Late Career: Retirement is around the corner! Welcome to your maximum earning years. This is a time when your children have likely moved out of the house, your mortgage payments have an end in sight, and your most significant expenses are almost entirely paid off. As these expenses wrap up, it is wise to once again meet with your financial planner to determine how the newly freed up income should be redirected. This is a time to maximize your retirement savings wherever possible. A professional can help guide you to the best places to save and invest your extra income so that your retirement years can be thoroughly enjoyed.
Choosing a Financial Planner
In Canada, outside of Quebec, there is no protection of the terms “Financial Planner” or “Financial Advisor.” This means that anyone can claim those titles, regardless of the education, the institution they work for and the model of their business. It is important to diligently research any potential candidates for this important role in your life.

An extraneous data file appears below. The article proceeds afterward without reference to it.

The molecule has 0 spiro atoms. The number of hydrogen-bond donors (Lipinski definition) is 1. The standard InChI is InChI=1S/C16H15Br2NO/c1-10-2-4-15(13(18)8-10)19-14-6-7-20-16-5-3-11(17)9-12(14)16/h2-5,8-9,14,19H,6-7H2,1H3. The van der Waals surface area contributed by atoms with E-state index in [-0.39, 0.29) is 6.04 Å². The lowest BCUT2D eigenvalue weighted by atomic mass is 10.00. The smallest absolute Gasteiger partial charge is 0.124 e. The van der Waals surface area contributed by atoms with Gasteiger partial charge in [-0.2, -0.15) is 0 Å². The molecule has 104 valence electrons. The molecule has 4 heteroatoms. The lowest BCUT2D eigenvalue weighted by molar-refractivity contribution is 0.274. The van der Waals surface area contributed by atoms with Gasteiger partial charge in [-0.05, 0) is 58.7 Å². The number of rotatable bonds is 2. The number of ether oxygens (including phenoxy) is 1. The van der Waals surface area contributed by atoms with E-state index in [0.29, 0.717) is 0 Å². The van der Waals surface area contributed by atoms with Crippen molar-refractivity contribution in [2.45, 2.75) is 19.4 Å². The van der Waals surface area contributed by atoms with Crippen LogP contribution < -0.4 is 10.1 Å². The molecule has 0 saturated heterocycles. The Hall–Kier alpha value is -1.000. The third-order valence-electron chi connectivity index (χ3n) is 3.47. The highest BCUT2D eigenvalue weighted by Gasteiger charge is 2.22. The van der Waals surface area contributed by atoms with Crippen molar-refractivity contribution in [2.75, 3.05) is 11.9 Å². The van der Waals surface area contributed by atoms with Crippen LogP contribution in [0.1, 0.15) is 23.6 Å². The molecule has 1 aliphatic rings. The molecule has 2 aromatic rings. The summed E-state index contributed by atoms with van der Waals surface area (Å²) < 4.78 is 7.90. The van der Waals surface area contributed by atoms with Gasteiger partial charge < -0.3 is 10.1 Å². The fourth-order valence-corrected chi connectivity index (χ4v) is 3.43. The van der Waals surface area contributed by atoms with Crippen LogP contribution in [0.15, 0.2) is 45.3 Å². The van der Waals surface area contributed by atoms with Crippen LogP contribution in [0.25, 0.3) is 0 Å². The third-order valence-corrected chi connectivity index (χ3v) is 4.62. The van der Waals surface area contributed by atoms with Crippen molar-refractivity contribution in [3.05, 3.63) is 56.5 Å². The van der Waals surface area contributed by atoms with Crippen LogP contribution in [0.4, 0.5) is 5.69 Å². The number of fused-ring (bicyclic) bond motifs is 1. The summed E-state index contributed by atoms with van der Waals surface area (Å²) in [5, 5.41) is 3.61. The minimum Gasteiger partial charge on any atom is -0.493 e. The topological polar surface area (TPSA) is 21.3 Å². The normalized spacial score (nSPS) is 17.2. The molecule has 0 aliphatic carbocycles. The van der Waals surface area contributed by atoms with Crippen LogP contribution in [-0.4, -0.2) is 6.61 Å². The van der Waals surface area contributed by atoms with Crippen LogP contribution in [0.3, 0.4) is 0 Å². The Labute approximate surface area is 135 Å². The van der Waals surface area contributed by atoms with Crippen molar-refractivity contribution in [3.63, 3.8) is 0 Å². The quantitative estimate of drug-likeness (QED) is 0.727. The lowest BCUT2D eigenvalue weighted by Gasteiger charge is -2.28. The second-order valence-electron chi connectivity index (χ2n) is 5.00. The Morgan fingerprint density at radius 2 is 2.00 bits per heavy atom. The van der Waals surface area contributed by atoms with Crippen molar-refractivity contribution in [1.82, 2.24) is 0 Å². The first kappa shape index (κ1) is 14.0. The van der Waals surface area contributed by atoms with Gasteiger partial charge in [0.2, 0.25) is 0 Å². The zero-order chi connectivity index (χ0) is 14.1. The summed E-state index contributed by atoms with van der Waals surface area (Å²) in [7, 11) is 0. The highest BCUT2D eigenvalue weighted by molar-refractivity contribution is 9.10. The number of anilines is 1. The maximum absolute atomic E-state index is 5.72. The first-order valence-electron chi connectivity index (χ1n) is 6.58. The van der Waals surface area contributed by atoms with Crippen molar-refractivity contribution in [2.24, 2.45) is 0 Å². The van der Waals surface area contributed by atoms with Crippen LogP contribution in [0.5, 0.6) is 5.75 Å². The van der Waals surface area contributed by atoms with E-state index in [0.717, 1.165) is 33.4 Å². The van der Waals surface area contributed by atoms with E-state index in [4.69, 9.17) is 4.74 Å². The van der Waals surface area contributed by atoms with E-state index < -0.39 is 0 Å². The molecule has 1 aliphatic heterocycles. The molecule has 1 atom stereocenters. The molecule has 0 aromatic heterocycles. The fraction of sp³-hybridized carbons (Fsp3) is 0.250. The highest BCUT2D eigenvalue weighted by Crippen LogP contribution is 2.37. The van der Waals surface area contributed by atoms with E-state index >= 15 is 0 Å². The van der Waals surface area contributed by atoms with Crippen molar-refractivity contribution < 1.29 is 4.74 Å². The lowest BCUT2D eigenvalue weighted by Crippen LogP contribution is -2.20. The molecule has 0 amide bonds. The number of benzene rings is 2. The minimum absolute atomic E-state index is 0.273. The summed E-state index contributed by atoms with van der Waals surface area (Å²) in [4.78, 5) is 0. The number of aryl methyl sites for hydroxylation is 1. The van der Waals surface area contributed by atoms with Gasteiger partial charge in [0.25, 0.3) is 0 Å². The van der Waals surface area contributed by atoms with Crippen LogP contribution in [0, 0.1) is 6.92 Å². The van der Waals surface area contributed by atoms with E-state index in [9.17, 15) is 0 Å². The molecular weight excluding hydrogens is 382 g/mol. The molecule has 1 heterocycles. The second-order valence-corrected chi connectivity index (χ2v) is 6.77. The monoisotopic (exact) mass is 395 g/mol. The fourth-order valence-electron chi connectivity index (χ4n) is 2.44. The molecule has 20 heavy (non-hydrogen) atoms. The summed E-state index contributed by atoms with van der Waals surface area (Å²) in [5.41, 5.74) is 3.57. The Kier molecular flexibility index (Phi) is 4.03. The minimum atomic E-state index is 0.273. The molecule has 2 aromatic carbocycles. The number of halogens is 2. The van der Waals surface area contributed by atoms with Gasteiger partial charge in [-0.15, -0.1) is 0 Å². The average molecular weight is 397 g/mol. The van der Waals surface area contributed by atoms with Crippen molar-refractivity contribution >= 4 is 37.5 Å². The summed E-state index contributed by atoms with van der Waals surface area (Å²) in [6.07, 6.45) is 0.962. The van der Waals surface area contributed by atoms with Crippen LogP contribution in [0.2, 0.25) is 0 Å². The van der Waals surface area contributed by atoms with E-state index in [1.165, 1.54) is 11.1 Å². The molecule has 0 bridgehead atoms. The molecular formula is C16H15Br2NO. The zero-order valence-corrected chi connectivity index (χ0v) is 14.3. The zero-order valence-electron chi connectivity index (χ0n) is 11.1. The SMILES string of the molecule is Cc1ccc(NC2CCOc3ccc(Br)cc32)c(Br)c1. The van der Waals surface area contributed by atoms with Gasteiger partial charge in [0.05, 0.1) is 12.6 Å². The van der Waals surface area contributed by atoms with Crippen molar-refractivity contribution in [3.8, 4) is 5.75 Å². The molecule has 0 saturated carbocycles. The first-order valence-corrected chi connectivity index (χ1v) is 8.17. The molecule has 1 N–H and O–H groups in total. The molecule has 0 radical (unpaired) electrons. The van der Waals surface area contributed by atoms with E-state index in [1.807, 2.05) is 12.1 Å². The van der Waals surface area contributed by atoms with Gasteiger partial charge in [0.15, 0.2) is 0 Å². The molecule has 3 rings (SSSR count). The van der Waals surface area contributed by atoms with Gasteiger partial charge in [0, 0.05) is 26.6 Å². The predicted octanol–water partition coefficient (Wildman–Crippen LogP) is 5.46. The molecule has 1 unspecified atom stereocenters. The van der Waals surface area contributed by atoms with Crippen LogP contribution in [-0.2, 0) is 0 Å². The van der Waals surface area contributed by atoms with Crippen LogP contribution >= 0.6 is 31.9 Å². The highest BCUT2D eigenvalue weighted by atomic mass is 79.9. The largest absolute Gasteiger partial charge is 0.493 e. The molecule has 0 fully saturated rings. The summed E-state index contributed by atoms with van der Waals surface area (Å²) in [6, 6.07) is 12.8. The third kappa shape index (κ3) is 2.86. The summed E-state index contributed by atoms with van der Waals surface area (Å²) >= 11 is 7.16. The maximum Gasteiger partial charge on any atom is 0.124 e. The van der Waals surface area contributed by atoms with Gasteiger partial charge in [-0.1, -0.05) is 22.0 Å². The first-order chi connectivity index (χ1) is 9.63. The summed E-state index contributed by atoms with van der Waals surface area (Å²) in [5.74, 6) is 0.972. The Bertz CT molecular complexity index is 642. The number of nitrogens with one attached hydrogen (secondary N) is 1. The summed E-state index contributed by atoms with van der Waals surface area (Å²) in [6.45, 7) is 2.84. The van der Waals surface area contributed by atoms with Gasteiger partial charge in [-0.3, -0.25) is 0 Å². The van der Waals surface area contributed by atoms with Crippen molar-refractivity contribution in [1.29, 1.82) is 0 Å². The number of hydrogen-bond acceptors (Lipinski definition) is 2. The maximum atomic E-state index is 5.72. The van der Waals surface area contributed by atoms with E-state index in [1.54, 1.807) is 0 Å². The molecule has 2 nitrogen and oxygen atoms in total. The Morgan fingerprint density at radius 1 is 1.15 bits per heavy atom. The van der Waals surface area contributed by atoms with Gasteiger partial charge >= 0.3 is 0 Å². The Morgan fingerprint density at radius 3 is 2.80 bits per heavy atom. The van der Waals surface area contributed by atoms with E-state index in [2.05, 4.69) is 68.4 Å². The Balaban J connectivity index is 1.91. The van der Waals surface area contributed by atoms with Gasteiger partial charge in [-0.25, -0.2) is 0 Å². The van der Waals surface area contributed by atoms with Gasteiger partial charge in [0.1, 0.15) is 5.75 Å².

1. Check if a financial planner is registered; this will outline what training they have received and in what areas of your financial life they are qualified to offer guidance.
2. Check to see if there has been any disciplinary action or complaints filed against them.
3. Interview them. This step is critical, and it is important to remember that not all professionals in the role of financial planner are obligated to act in your best interest. Asking questions before hiring them can help you determine who will best help guide you to your financial goals. You should ask them:
a. About their training and experience
b. How long they/their firm has worked in the field
c. What products and services they offer
d. How they are paid (salary, commission or other fees)
e. References of current and past clients
More interview questions and other resources that will be helpful in the selection process can be found here: www.canada.ca/en/financial-consumer-agency/services/savings-investments/choose-financial-advisor.html
Fast Facts: Our Membership at a Glance
Online Learning with Your EAP – 2020 Webinars
After the Holidays: Managing That Debt
January 21, 2020 – 2:00 p.m. (Eastern)